“Baby,” she says, her hands perched on those breeder’s hips you’ve thought at times might make any stints in the delivery room as easy as lying back for a nap on Sunday, “if you ain’t landed a job out at one of them refineries today — that or sold one of your precious ‘Drama in Real Life’ stories to Reader’s Digest — then it don’t matter how it breaks my heart clean in two, you gonna need another place to stay tonight.”
Nothing altogether new, of course. This ain’t the first time. You’ve been warned before, maybe a dozen times over the past four months, and sure, you’ve been writing, but you’ve got thirty-three stories and so far not a single cash cow. And now — now there’s no sense in begging, so you sit there for a while in the kitchenette, biding time with your elbows propped on the yellow Formica tabletop. The new story you’ve written — a real ringer about a retarded kid trapped underwater in an upside-down school bus at the bottom of a ravine — is almost finished, and guaranteed, you think, to bring home the cash money Reader’s Digest is doling out for this stuff on a monthly basis. You watch Gloria’s pale little hands and those wide-slung hips and somehow none of this surprises you — not the way she’s staring, lips in a tight puckered O like you’ve farted and accidentally drawn mud in your drawers, not the way the a/c snaps to life in the attic and spills its cool rush of air into the room, not even the way four months back you lost your job at Exxon, where you’d spent three years loading fifty-five-gallon drums of Varsall into tractor trailers. Hell, not even the guilt-like squeeze in your conscience you’d felt growing steadily tighter when, to pay your share of this month’s rent, you sold the old El Camino you’d had since high school. Anymore, nothing’s a surprise, but they say the expected ain’t always easy, and now there’s that slow grandfather clock of a feeling you get in your guts, like your heart’s swinging way too low on a thin wet string in the wide-open empty insides of you.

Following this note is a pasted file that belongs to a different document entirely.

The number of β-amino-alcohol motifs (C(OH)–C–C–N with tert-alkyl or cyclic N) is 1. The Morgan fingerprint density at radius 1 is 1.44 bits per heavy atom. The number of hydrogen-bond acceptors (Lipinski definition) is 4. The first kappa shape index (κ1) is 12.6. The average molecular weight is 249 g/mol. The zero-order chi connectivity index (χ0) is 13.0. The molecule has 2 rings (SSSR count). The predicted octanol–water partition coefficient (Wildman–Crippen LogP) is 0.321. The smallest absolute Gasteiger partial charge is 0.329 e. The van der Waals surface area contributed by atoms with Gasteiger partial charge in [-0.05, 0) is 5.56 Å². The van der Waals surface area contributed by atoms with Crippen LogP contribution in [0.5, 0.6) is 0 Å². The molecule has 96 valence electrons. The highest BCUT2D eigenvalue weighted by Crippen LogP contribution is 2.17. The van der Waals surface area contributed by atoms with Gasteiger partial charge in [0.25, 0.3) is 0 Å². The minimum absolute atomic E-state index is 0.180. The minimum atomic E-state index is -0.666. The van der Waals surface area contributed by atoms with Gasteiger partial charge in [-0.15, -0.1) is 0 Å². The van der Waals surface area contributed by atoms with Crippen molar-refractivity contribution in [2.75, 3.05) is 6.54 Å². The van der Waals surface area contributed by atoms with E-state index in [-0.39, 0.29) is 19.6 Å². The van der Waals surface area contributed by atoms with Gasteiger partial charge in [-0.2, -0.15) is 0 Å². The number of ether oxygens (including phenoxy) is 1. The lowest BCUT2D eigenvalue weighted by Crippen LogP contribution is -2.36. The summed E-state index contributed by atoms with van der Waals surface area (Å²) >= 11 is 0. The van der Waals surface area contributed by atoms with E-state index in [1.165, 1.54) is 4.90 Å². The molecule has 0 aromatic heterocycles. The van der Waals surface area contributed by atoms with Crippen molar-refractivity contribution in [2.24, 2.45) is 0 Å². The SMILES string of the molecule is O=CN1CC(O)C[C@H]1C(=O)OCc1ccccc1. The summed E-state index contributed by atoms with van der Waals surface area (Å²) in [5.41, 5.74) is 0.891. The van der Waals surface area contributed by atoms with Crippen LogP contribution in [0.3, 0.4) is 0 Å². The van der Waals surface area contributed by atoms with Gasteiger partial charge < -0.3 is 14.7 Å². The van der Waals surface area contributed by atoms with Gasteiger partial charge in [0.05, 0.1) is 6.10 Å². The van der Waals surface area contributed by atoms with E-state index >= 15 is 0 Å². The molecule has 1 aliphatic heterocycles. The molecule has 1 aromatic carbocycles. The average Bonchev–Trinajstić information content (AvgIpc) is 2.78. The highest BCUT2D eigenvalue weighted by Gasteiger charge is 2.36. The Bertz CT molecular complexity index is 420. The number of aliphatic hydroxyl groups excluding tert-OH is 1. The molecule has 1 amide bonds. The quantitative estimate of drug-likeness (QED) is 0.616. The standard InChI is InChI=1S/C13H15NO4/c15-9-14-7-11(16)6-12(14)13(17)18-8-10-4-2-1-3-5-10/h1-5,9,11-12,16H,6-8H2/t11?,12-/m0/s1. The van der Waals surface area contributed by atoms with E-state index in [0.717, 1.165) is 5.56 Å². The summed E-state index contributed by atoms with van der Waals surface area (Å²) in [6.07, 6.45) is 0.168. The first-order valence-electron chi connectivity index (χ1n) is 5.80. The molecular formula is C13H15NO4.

“You best snap out of it,” Gloria says, flipping that long black hair over her shoulder, and you can’t help thinking it — looks like a horse’s tail swatting flies. “I’m serious as murder one,” she says. “Piddle-farting around in your underpants. Home all day writing your little stories. Out with Jimmy two nights already this week doing God knows what. Sweet Jesus, legal pads stacked up everywhere. You can’t even clean up after yourself, let alone scrub a toilet or do a load of laundry. Let alone take care of a wife.
“You better go,” she says, crossing her arms over the mess of red splotches on her chest. “For good. Right goddamn now.”
Still you’re waiting, leaning on the table like it needs holding down and waiting until it comes, the end-all to your be-all: “Toot sweet,” she says, the thoroughbred Cajun twang alive in her voice, and you reckon that’s all she wrote, so there ain’t nothing left but to call your pal Jimmy Love, tell him to come do his duty as your only real friend, former coworker, and owner of the ’92 Chevy truck that’s seen you riding shotgun while drinking off no less than three major league cases of what Jimmy always calls the post-poon blues.
What happens next, you might say, is about as predictable and necessary as a toothpick after corn on the cob. There’s your father’s old army duffel bag on the street beside you and you’re kicking the curb, flipping pages of your legal pad when Jimmy Love comes rumbling up. Reaching over, he swings the passenger door open and pulls the hairs of his mustache down over his lips with a cupped hand.
“Well,” Jimmy says, “don’t know about you, but I’m picking me up a little hint of that déjà vu,” and when you toss the duffel into the back and climb in he pats the two six-packs beside him as if they’re the fair-haired heads of sons who just caught a greased pig at the state fair. “This make four?” he says. “Damn. Four women? In two years? And your sorry ass actually wanted to marry this one? Level with me, man. You having problems getting it up?”
Jimmy can be like this, all that sprawl-on-the-couch-and-tell-me-all-about-it bullshit. “Just drive,” you say, slamming the door, because you get it up just fine, and besides, the details ain’t none of his business. “Do the loop.”